CytoDyn Inc (OTCQB:CYDY) announced Monday that the company has enrolled and begun treating the first two patients in its Phase 2 trial of leronlimab for people with mild-to-moderate coronavirus symptoms.
The company expects enrollment to accelerate this week at multiple clinical sites.
Separately, 15 severely ill coronavius patients have been treated with leronlimab so far, primarily in New York, under an emergency investigational new drug designation granted by the US Food and Drug Administration for each individual patient.
READ: CytoDyn says coronavirus patients treated with leronlimab show initial improvements after three days
Initial results from the first four such patients after a week of treatment are “very promising,” the company said, and results from the first 10 patients will be available this week.
“We are encouraged by the positive results demonstrated with leronlimab in the New York patients,” said Bruce Patterson, the CEO of CytoDyn’s diagnostic partner and advisor IncellDX in a statement.
“Our team is working hard to distribute leronlimab to multiple clinical sites to initiate therapy in patients with severe COVID-19 disease. While every patient is experiencing different comorbidities, we are seeing similar clinical responses, which we believe is a reflection of leronlimab’s mechanism of action.”
A second clinical trial
CytoDyn expects to kick off an additional Phase 2 trial this week, this one for severely ill coronavirus patients. The second study is for 342 patients and will be double-blinded with a 2:1 drug to placebo ratio.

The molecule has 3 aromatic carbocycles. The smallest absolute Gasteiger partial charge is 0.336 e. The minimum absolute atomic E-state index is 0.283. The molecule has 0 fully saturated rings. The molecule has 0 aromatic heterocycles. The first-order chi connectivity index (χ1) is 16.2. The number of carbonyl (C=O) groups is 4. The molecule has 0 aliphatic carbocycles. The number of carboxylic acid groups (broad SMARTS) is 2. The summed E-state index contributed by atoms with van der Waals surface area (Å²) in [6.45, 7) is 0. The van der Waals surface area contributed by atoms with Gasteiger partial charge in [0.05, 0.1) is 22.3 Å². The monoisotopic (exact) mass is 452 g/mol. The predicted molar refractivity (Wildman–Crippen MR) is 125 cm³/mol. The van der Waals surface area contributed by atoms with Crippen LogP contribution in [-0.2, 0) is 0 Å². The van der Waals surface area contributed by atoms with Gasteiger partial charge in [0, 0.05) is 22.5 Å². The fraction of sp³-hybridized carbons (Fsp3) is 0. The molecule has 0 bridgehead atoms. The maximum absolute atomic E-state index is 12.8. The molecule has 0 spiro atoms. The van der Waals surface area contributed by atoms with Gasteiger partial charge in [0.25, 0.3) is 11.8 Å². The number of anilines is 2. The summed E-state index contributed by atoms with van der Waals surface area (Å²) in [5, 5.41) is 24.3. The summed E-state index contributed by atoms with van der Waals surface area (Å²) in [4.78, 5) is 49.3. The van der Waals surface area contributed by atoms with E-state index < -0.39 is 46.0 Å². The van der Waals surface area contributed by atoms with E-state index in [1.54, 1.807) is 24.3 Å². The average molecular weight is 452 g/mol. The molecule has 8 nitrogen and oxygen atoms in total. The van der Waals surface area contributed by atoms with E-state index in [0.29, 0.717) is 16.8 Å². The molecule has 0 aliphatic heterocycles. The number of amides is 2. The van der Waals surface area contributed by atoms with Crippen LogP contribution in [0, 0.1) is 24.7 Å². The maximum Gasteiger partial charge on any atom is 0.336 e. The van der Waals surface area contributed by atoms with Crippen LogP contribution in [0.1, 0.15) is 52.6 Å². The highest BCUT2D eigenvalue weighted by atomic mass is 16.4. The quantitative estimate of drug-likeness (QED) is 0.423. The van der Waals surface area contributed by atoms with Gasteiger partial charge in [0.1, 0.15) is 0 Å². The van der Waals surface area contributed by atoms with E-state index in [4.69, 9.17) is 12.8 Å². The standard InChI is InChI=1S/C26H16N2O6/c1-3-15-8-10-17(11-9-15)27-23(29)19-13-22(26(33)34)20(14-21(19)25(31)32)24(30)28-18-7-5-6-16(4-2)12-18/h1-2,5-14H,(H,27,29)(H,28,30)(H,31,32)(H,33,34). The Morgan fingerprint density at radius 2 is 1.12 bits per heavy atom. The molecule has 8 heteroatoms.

Patients are expected to be given leronlimab for two weeks, and the primary endpoint of the study is the mortality rate after that period. An interim analysis will be conducted after the first 50 patients.
“Our partnership with the New York medical team and now other hospitals has been exemplary,” CEO Nader Pourhassan said. “We are collaborating in every aspect to deliver leronlimab to patients in order to provide proof of concept as soon as possible.
“The outstanding coordination among the physicians, the hospital administrators, the FDA, and our team, will hopefully help mitigate the deleterious effects from this pandemic should we prove leronlimab as a solution. The lead physician in New York is a true medical hero, who deserves to be recognized for his contribution to humanity in the pandemic of COVID-19.”
In addition to its use as a potential coronavirus treatment, leronlimab has other therapeutic indications as a treatment for HIV and certain breast cancers.
Contact Andrew Kessel at [email protected]
Follow him on Twitter @andrew_kessel